Bad Rules Are Getting in the Way of Your Good Leadership
Language is truly a double-edged sword. Language allows us to cooperate, plan, coordinate, describe the future, talk about the past, and it even allows us to describe interactions between the environment and behavior so that a person does not need to experience direct consequences to learn (e.g. “Don’t swim in the lake, there are alligators.”). The other side of the sword is that language allows us to create rules. Not all rules are bad; the alligator example above might be a very helpful rule and in fact, most social behaviors are rule governed. However, the rules we set for ourselves, or even say to others, can work against our otherwise best efforts as leaders. The rules we say to ourselves often become antecedents that reliably prompt us to behave in certain ways. Those same uttered rules can also change the way we interpret or value our own behavior or the actions of others. That is to say, rules can disconnect us from experiencing the consequences that are truly occuring in the environment. This can lead to rigid and ineffective leadership behaviors.
Here are some examples of what are generally considered bad rules:
- “Some people just can’t be taught.”
- “Safety is a condition of working here; I shouldn’t have to worry about it.”
- “The company does not care about me, so why should I care about it.”
- “I am the CEO; I don’t have to follow the rules.”
- “I had to figure it out on my own, so why should I help.”
There are several important characteristics about these rules worth noting. First, rules like these are generally developed based on a person’s past experience with punishment. By following these types of rules, a person can escape or avoid further negative consequences. Second, rules like these numb a person to the actual consequences occurring in the environment. Take for example the first rule stated above. If a leader has a rule that, “some people just can’t be taught” and is put in front of a person whom he/she considers some people, then that leader may not take the necessary steps and time to train that person to the highest level, and may not recognize the performer’s improvement as positively reinforcing. Lastly, rules like these decrease a leader’s effectiveness. Without the ability to recognize the ongoing behavioral consequences in their environment, leaders will not be able to adjust their behavior to have the best influence on others. They will be stuck repeating behaviors that produce subpar results.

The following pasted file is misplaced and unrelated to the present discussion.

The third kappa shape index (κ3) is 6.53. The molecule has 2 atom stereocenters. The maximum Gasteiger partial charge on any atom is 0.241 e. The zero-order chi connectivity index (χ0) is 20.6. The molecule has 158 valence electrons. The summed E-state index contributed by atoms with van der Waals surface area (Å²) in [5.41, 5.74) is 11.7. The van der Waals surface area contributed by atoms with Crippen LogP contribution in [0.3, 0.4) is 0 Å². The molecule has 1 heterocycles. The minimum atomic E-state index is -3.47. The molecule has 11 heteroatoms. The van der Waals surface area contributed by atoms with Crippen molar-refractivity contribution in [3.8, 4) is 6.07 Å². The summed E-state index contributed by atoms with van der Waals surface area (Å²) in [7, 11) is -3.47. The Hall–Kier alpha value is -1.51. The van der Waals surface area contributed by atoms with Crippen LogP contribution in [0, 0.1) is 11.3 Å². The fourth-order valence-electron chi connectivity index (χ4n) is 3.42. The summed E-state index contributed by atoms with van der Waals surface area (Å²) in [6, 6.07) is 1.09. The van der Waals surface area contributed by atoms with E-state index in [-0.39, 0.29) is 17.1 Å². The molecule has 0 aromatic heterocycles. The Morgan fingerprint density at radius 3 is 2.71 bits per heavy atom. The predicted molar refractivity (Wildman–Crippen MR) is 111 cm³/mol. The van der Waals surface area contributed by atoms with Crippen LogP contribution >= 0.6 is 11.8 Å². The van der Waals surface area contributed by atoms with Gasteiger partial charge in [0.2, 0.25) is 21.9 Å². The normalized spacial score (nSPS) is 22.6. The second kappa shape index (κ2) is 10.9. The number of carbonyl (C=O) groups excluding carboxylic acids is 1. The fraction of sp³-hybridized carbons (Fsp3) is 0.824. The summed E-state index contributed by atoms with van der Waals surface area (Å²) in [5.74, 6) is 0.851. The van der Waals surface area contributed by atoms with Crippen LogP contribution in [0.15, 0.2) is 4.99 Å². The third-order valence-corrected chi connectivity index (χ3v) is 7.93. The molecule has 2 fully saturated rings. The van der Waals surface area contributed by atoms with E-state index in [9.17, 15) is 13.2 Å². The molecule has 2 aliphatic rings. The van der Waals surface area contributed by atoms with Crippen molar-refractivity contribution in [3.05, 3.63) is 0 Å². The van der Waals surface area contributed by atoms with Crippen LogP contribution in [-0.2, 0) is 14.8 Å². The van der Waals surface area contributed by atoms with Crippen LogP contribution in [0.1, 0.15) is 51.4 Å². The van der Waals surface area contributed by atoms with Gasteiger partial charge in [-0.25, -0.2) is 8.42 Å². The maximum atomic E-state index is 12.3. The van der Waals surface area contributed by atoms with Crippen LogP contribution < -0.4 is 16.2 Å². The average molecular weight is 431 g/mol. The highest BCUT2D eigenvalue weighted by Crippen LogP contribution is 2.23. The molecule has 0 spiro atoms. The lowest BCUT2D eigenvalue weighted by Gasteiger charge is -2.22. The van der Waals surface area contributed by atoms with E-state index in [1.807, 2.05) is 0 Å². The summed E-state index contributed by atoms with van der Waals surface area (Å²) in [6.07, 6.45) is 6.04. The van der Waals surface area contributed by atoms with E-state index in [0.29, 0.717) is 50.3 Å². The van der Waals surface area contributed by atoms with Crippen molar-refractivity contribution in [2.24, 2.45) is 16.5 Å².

What do you do about bad rules and how do you keep them from negatively effecting your leadership?
Bad rules, and all thoughts or self-talk, can and should be recognized as behavior—and nothing more. The next time you find yourself living by bad rules, try one of these simple suggestions to help prevent them from affecting your leadership:
- Acknowledge the rule as just a thought. You can do this by saying, “That’s interesting—I just had the thought that…”
- Test the rule. Ask yourself, “Is it always true?” or “Am I really living my values if I act on what I just thought?”
- Thank your brain for creating the rule. Say something like, “Thanks brain. That will really be helpful in this situation.”
- Ask yourself, “Would it be helpful in the long run if I acted on that?” or “Does this rule always lead to behavior I’m proud of?”
- Repeat the rule over and over again and ask yourself what you notice about the rule now that you have repeated it.
Any of the above behaviors will help prevent rules like these from distracting you from what is actually occurring in the natural environment. Using one or more of these tools will not prevent thoughts like these from coming up again. What it will do is allow leaders to stay in the moment and not be trapped by ineffective rules. Behaviors will be shaped by natural contingencies and come in contact with more positive reinforcement. While this skill will take repetition, it will also help bad rules from getting in the way of your good leadership.